Caldicott Principles : How To Protect Patient Confidentiality

As a healthcare professional, it is essential that you are aware of the Caldicott Principles and how to apply them in order to protect patient confidentiality. The Caldicott Principles were developed in the UK in 1997 and set out seven key principles for handling patient information. These principles are still relevant today and can help you ensure that you are protecting your patients’ confidential information. So, what exactly are the Caldicott Principles? Read on to find out!

What is Caldicott Principles?

The Caldicott Principles are a set of six principles that guide how NHS organisations collect, use and share patient information. The principles were first set out in a report by Dame Fiona Caldicott, and were updated in 2013. 

The Caldicott Principles state that patient information should only be used for the purpose for which it was collected, and that organisations should only collect the minimum amount of information necessary. Information should be shared in a way that is secure and confidential, and individuals should be given the opportunity to consent to their information being shared. 

Organisations should have clear policies and processes in place to ensure that patient information is used appropriately, and that staff are trained in how to comply with the principles. The principles are designed to strike a balance between protecting patient confidentiality and ensuring that information is used effectively to deliver care.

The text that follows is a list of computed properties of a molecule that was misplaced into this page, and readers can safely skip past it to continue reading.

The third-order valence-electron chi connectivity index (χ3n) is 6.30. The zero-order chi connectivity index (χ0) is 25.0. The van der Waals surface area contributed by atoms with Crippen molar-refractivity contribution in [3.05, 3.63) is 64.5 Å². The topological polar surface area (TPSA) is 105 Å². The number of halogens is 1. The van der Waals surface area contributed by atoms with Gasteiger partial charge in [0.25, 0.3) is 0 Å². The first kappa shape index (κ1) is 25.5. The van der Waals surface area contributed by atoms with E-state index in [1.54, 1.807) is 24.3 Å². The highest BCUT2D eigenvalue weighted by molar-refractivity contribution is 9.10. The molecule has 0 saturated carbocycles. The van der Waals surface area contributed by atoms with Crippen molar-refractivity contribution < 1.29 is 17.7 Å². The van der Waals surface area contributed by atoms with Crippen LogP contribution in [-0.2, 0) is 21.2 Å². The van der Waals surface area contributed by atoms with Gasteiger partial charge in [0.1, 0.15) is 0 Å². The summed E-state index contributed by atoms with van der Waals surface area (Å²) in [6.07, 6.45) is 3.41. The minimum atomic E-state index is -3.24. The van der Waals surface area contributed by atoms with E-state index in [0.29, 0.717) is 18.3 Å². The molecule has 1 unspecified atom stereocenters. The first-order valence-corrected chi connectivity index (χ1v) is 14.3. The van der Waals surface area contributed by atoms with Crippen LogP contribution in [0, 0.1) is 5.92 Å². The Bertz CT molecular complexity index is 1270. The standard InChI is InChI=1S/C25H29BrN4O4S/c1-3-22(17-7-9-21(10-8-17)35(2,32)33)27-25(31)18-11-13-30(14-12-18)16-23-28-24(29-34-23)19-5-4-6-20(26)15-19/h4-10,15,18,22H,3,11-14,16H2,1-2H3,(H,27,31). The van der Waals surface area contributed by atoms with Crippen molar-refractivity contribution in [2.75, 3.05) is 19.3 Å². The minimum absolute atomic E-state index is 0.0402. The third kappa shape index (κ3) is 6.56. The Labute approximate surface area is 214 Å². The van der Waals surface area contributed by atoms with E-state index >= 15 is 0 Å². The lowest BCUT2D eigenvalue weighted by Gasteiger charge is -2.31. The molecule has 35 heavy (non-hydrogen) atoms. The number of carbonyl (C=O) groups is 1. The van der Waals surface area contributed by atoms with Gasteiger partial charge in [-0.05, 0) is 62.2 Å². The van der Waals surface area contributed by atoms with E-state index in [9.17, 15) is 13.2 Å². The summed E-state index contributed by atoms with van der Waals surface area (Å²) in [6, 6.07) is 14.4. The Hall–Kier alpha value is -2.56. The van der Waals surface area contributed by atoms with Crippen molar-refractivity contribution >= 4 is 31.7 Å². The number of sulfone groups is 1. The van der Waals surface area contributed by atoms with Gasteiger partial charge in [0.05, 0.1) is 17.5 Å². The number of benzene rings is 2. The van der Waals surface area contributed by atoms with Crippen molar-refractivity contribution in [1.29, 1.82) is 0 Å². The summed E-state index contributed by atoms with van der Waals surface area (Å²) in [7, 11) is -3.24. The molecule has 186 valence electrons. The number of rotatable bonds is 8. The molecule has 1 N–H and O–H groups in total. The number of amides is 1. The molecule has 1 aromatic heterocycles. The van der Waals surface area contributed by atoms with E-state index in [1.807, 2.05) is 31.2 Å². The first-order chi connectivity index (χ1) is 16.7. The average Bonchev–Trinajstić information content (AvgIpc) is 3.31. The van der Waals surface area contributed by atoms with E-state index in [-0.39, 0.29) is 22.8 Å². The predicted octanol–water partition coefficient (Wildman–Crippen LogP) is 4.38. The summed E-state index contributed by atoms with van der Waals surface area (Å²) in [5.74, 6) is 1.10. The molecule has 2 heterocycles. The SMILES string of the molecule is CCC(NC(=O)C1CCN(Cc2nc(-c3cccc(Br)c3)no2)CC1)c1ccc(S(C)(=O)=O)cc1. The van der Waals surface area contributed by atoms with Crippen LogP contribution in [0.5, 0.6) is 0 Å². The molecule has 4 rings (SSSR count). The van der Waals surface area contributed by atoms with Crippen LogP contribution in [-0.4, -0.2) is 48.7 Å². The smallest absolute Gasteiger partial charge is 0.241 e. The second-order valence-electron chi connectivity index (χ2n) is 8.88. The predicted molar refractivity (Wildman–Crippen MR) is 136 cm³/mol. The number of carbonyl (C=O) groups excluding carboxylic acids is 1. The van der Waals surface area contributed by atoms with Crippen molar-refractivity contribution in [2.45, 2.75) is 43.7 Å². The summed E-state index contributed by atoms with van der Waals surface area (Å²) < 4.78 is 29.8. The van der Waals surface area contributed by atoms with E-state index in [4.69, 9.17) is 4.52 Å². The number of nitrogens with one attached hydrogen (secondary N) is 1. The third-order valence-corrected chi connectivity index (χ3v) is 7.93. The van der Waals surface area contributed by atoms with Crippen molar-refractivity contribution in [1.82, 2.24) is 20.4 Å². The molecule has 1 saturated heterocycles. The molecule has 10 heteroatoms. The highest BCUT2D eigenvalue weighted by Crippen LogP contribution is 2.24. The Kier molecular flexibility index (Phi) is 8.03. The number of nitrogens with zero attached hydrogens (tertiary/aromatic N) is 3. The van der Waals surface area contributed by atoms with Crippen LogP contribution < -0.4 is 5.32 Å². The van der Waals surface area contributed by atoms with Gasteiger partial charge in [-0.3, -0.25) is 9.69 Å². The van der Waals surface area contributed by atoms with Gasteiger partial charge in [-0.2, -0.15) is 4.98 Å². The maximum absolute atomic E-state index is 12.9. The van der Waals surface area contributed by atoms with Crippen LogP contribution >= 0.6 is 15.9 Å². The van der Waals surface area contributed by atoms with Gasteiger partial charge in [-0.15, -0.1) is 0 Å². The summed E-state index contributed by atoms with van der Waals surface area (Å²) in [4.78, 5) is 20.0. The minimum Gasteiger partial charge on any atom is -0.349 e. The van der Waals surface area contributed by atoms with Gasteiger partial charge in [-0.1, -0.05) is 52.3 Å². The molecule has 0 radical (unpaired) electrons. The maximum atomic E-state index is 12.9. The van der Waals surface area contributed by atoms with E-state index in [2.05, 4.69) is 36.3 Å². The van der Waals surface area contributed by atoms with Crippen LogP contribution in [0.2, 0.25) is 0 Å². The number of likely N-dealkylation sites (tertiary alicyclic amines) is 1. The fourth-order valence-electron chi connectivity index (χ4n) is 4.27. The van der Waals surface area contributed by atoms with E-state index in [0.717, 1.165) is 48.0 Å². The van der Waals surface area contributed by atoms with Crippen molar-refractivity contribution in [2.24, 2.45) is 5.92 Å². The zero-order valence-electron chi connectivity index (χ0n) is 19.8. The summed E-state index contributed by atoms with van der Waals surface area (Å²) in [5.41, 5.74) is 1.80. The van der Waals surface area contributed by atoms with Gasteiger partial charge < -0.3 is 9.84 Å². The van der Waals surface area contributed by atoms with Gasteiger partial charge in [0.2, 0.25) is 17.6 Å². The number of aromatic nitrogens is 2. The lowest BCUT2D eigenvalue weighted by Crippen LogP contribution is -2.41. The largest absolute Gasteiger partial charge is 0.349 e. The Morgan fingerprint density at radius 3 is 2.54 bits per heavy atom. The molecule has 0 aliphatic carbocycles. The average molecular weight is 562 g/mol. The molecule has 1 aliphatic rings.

What are the The six principles of Caldicott

The six principles are: i) need to know; ii) consent; iii) confidentiality; iv) security; v) accuracy; and vi) transparency. 1 

i) Need to Know: Patient information should only be used and shared by those who have a legitimate need for it. This principle ensures that patient information is only accessed and used by those who have a legitimate reason to do so. 

ii) Consent: Patients should give their explicit consent before their information is used or shared. This principle ensures that patients have control over how their information is used and that they are aware of how it will be used. 

iii) Confidentiality: Patient information should be treated as confidential and should only be disclosed to those who have a legitimate need to know it. This principle ensures that patient information is not shared unnecessarily and that appropriate measures are taken to protect it from unauthorized disclosure. 

iv) Security: Patient information should be stored securely and accessed only by authorized individuals. This principle ensures that patient information is protected from unauthorized access and misuse. 

v) Accuracy: Patient information should be accurate, up-to-date, and complete. This principle ensures that patients receive the best possible care by ensuring that the information used to make decisions about their care is accurate. 

vi) Transparency: Patients should be made aware of how their information will be used, shared, and protected. This principle ensures that patients understand how their information will be used and provides them with an opportunity to object to its use if they so choose.


In order to be an effective guardian of patient information, you must first understand the basic principles put forth by Dame Caldicott. With this understanding, you can implement measures in your organization that will help to protect patient data and ensure compliance with both privacy laws and ethical standards. Read Lead Academy’s post about Caldicott principles ; we hope it will help you in your efforts to safeguard patient information.

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